By meeting one another, he said, religious leaders can share “the great treasure we have received, for the sake of enriching a humanity so often led astray on its journey by the myopic pursuit of profit and material comfort.”

“People in our time are often unable to find the right path: concerned only with earthly interests, humanity ends up destroying the earth and mistaking progress for regress, as attested by so many injustices, conflicts, persecutions, environmental disasters and great disregard for human life,” he said.

Francis then ticked off what he said are ten different areas in which he sees Mongolia’s “patrimony of wisdom” at work, highlighting its adherence to tradition in spite of consumerism, its respect for the elderly, its commitment to the environment, its appreciation for the value of silence and a health sense of frugality, as well as its cultural hospitality and detachment from material goods.

As religious leaders, he said they all we share “a great responsibility, especially in this period of history, for we are called to testify to the teachings we profess by the way we act.”

“We must not contradict them and thus become a cause of scandal,” he said, insisting that there can be no mixing “of religious beliefs and violence, of holiness and oppression, of religious traditions and sectarianism.”

He voiced hope that the memory of suffering endured in the past, especially against Buddhist communities, would provide “the strength needed to transform dark wounds into sources of light, senseless violence into wisdom of life, devastating evil into constructive goodness.”

In a plug for religious freedom relevant to both Mongolia and its neighbors, the pope said that a pluralistic society committed to democracy ensures that “every religious institution, duly recognized by civil authority, has the duty, and above all the right, to freely express what it is and what it believes, in a way respectful of the conscience of others and in view of the greater good of all.”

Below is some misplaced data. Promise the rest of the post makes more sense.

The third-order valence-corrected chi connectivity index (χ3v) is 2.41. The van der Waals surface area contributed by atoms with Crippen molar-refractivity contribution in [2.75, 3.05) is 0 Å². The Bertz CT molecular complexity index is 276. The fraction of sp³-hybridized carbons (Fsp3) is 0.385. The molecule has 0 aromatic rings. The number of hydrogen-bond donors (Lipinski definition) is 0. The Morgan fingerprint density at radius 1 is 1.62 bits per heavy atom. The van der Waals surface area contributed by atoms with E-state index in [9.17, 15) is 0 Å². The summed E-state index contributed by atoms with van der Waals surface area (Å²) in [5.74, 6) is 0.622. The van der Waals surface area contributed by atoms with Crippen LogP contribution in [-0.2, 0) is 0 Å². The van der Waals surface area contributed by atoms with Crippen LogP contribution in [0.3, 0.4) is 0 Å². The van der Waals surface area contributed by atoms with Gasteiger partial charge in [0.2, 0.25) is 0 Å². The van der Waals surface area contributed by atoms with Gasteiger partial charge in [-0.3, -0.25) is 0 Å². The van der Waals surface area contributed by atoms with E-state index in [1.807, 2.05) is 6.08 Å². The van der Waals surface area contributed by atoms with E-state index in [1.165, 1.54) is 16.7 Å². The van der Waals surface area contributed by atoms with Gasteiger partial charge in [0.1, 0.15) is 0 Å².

The Catholic Church, he said, “desires to follow this path, firmly convinced of the importance of ecumenical, interreligious and cultural dialogue.”

In terms of its own evangelization, the Church he said, seeks to share the good news with “every person and culture, in a spirit of openness and in respectful consideration of what the other religious traditions have to offer.”

Pope Francis stressed the importance of maintaining dialogue, saying dialogue “is not antithetical to proclamation: it does not gloss over differences, but helps us to understand them, to preserve them in their distinctiveness and to discuss them openly for the sake of mutual enrichment.”

The coming together of so many religious leaders, he said, “is a sign that hope is possible.”

“In a world rent by conflict and discord, this may seem utopian, yet the greatest undertakings are hidden and almost imperceptible at the outset…Let us cultivate hope,” he said, praying that their joint prayer and fraternity would “spread the seeds of hope” on earth.

“May they be a simple and credible testimony to our religiosity, our walking together with eyes lifted to heaven, our living in this world in harmony, as pilgrims called to preserve the atmosphere of a home that is open to all people,” he said.